(San Francisco) The Twitter account of Jack Dorsey, boss and founder of the bird social network, was briefly hacked on Friday and displayed insulting or racist messages. A very embarrassing episode for Twitter.
"We are aware that @jack has been hacked and we are investigating what happened," the company tweeted.
"The account is now secure, and there is no sign that Twitter's systems have been compromised," she added.
Racist insults against blacks and tweets apologizing for Adolf Hitler began to appear shortly before 4 pm ET. The messages were quickly removed in about fifteen minutes, but long enough for the news to go around Twitter and the subject of many comments often mocking.
The suspicious tweets included several hashtags that already appeared in other hacking acts: #chucklingsquad and #ChucklingHela.
In particular, the London police account was hacked in July and the same shards appeared on the hijacked tweets.
The police then attributed the attack to a young man, adolescent or twenties, known as Cal or @ Cal086 who would live in the United States.
The hashtag also reappeared during an attack last week against Etika's Twitter account (Daniel Desmond Amofah). This "hack" had all the more shocked that the account had been hacked after the death of young Youtubeur, found dead on June 25.
@jack is the first address in Twitter's history. March 21, 2006 Jack Dorsey sent the first tweet: "just setting up my twttr"
Twitter is the subject of many critics on all sides about the slow response and eliminate tweets deemed racist or inciting violence.
His lack of responsiveness – such as Facebook – at the time of the large-scale disinformation operation undertaken by Russian agencies to promote the election of Donald Trump in 2016, was also criticized.
The social network has increased efforts to eliminate tweets which it believes violate the users' charter but also to erase, sometimes before they are online, accounts sowing misinformation.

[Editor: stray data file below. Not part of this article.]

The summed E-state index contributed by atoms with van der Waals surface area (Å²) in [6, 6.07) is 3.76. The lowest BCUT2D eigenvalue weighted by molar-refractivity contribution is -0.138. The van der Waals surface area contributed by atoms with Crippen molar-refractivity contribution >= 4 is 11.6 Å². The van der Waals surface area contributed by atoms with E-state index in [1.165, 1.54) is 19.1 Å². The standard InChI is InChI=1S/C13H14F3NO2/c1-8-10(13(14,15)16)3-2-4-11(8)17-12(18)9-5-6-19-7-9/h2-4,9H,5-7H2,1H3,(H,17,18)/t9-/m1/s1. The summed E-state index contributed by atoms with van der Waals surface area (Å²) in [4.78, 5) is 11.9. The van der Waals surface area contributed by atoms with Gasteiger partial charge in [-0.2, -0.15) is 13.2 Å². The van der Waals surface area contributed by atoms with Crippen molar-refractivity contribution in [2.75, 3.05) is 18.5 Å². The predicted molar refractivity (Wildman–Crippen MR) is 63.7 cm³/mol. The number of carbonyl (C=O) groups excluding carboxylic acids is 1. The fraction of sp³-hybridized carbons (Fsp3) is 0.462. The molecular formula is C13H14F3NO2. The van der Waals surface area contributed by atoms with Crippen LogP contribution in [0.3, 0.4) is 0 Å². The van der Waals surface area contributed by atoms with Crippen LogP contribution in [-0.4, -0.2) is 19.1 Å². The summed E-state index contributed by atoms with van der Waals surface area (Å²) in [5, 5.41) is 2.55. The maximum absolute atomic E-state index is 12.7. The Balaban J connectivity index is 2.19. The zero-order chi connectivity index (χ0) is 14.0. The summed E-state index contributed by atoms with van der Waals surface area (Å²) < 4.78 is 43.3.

So on August 19, Twitter revealed that Chinese authorities have used nearly a thousand accounts to discredit and divide pro-democracy protesters in Hong Kong.
Twitter suspended 986 accounts that "are coordinated as part of a Chinese state-backed operation" to "undermine the legitimacy and political positions" of the protesters, the network said.
Twitter had even alerted its rival Facebook of the Chinese regime's attempts, leading Mark Zuckerberg's social network to also crack down on him.
But not everyone is convinced. "The fact that @jack's account was hacked does not inspire confidence in the Twitter platform, which is just before a federal election in Canada," tweeted Michelle Rempel Garner, a Canadian Conservative woman.
Shortly after the attack, many cybersecurity experts reminded users that they must use dual factor authentication to log in to their account securely.
This dual authentication, besides the classic password can also include the registration of a single number of digits provided by an application.
Without being perfect this protection makes the job of hackers much more difficult, but users are often reluctant to use it because it involves going through an extra step before accessing the network.